Things We Set On Fire by Deborah Reed
My rating: 3 of 5 stars
Spoiler alert: this description gives away much of the plot.
Vivvie, wife and mother of two young daughters kills her husband in the first few pages and the three women have to deal with all that means as the years unfold. For daughter Elin, “getting rid of her past had been her strong suit, a mindful hobby for which she had a knack, going all the way back to those early years, kids asking Elin and Kate what it was like growing up without a dad.” [p80].
Kate, who has two daughters of her own, was so troubled and at odds with her mother and sister through the years that she disengaged completely. Reviewing their life Elin realizes “whatever they had been to one another all those years ago was not enough to sustain them for all that came after. Elin simply couldn’t stand Kate.” [p 38]
Both daughters have crisis in their lives that bring the family together. Kate’s problems are so severe she has to depend on her mother and sister, but does so indirectly. Somehow the women need to come together to ensure the grandchildren will not be as affected by deaths.
All these years later Vivvie wants to make things right but has difficulty; she imagines herself talking with Kate “No more pretending as if he never existed, no more behaving as if memories of him were so bad she couldn’t speak his name. ‘I’ve been wrong about everything,’ she would say, ‘I ruined all that was entrusted to me,’ and that would be something. That would make a difference.” [p102] But she doesn’t get the chance for quite a while.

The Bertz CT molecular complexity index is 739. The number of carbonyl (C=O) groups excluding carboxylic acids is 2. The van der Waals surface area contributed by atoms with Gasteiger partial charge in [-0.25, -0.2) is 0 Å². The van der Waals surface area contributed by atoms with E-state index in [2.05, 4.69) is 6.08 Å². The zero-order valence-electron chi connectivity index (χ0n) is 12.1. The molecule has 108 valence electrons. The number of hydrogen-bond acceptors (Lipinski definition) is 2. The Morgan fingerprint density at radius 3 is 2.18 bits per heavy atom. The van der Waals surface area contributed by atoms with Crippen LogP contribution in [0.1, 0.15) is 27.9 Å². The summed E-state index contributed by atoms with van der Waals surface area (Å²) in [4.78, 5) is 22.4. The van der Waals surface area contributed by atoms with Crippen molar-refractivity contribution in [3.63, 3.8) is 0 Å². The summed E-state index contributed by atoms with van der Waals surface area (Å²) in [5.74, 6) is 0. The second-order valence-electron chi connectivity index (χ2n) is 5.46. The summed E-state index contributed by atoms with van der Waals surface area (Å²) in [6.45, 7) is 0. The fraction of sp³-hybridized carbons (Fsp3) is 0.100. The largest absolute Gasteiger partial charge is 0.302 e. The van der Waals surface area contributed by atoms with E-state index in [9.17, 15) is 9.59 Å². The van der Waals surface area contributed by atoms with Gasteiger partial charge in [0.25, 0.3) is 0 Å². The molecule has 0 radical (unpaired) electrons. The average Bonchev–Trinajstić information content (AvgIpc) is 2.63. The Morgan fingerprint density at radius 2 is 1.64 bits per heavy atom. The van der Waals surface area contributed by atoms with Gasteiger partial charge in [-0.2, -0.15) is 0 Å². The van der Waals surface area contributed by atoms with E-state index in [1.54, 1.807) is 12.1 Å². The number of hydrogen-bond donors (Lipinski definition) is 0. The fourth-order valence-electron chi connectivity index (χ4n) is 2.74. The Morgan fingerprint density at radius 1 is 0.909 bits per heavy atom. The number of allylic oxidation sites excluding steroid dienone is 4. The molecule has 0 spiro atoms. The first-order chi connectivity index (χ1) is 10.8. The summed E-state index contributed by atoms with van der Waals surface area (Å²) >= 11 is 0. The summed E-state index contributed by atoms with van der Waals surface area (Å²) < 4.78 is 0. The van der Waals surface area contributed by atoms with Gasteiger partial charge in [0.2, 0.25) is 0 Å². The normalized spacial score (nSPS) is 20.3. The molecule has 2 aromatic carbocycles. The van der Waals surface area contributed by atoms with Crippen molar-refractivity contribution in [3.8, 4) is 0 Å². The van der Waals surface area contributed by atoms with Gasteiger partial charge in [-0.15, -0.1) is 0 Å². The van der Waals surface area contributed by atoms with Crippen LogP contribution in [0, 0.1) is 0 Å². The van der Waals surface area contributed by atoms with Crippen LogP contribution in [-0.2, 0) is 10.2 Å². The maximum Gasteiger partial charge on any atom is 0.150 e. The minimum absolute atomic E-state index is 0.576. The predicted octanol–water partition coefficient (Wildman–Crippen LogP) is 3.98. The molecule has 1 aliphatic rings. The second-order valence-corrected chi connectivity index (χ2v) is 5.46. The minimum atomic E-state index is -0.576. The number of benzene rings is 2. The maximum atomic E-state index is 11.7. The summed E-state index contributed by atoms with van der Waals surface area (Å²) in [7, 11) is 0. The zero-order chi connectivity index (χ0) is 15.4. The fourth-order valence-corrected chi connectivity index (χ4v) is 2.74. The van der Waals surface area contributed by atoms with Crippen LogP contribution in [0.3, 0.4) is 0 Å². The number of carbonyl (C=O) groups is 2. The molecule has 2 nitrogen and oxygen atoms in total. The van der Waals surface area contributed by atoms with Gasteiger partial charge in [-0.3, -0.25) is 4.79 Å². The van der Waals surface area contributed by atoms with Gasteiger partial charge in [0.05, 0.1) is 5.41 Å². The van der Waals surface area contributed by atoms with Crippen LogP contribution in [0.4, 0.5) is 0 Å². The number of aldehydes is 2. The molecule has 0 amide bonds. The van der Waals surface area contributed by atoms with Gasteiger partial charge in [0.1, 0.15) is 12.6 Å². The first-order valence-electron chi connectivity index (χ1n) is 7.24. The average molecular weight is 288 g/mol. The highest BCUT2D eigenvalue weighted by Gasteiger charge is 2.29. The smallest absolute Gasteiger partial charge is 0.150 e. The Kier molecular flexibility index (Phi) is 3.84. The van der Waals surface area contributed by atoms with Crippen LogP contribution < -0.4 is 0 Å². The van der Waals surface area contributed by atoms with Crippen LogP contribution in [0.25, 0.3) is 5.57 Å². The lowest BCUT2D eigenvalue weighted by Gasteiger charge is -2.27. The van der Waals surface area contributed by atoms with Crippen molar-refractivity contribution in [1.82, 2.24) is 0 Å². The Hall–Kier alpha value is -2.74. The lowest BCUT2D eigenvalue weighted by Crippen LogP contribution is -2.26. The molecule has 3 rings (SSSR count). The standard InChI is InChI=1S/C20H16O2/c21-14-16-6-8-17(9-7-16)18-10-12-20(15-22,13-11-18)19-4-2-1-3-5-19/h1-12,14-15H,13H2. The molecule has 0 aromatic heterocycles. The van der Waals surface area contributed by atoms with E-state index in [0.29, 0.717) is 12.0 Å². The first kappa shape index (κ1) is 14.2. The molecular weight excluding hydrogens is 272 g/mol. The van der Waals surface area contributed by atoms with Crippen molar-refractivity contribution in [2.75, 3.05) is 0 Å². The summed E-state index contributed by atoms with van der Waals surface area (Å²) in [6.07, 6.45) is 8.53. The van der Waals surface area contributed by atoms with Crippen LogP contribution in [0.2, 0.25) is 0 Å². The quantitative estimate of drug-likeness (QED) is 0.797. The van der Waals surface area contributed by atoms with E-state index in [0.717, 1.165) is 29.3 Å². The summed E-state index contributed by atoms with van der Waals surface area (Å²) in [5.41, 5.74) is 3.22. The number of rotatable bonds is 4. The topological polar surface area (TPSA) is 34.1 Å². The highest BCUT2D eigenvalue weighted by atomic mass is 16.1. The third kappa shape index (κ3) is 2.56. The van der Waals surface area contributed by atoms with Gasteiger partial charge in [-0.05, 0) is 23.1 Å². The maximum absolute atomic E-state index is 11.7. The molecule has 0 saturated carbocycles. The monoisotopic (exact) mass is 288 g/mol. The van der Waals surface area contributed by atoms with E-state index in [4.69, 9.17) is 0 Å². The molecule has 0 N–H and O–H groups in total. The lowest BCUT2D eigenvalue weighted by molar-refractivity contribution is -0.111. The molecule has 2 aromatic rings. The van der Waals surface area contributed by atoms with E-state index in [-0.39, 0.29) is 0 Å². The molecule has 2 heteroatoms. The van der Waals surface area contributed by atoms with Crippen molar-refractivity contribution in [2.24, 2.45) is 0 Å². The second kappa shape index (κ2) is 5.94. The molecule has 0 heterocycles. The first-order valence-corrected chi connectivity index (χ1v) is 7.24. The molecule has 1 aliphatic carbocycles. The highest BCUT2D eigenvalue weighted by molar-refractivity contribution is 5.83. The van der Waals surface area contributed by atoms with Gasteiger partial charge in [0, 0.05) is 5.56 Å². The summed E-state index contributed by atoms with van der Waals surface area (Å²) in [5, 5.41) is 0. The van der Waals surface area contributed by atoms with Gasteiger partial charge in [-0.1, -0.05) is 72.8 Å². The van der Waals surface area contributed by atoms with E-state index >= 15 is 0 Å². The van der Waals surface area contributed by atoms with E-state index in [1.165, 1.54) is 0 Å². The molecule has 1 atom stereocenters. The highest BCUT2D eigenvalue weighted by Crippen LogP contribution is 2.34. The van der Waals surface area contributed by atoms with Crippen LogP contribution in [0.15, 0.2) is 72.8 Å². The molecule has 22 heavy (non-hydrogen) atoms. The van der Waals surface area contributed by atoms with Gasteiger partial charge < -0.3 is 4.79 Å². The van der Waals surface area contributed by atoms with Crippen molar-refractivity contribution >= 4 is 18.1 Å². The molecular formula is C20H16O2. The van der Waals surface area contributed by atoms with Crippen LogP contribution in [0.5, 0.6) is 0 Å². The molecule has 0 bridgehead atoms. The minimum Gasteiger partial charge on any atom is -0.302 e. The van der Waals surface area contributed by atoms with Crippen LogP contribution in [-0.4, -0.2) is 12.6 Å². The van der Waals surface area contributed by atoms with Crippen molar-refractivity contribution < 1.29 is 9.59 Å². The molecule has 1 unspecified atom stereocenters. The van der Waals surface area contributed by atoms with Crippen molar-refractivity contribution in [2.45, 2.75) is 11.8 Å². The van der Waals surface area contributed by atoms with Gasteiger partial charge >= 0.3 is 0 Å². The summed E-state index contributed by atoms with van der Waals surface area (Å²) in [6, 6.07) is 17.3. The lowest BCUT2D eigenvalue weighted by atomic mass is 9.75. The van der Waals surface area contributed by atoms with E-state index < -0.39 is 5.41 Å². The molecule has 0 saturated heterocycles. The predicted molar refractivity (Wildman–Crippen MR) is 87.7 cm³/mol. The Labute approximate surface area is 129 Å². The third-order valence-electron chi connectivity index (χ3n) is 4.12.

Elizabeth Strout’s novels (The Burgess Boys, Amy & Isabelle, Abide With Me) people also work through the after effects of a life changing moment. We wrestle with the question “does the past matter”? In Deborah Reed’s novel there is no ambiguity. The event negatively reverberate through the characters’ lives. “‘I’m sorry you ever learned the truth of it.’ [Vivvie said]. Elin plopped into the chair, defeated ‘Don’t you get it? The point is, you were shaped by it Mom. it changed you. And knowing the truth, well, I guess my facing the truth, actually helps in the end. It helps to explain why you were such an awful mother.”[p 215]
We develop narratives of our lives in order to make sense of them.
But our memories and what actually happened are different, especially as time goes on. “[Elin] wondered if their memories differed, if they’d chosen to keep the same ones.” [p 209]. These differences in our memories are roadblocks to understanding.
Come the end of the day this novel has a little too much telling and not enough showing; nevertheless, it has a compelling story line tackling the issues of family and connectedness. I like how the characters work through their problems, histories, and memories to deal with the problems of the present.
NOTE: 1/4/15. I corrected the title of Elizabeth Strout’s novel to “The Burgess Boys”(not “The Baker Boys”)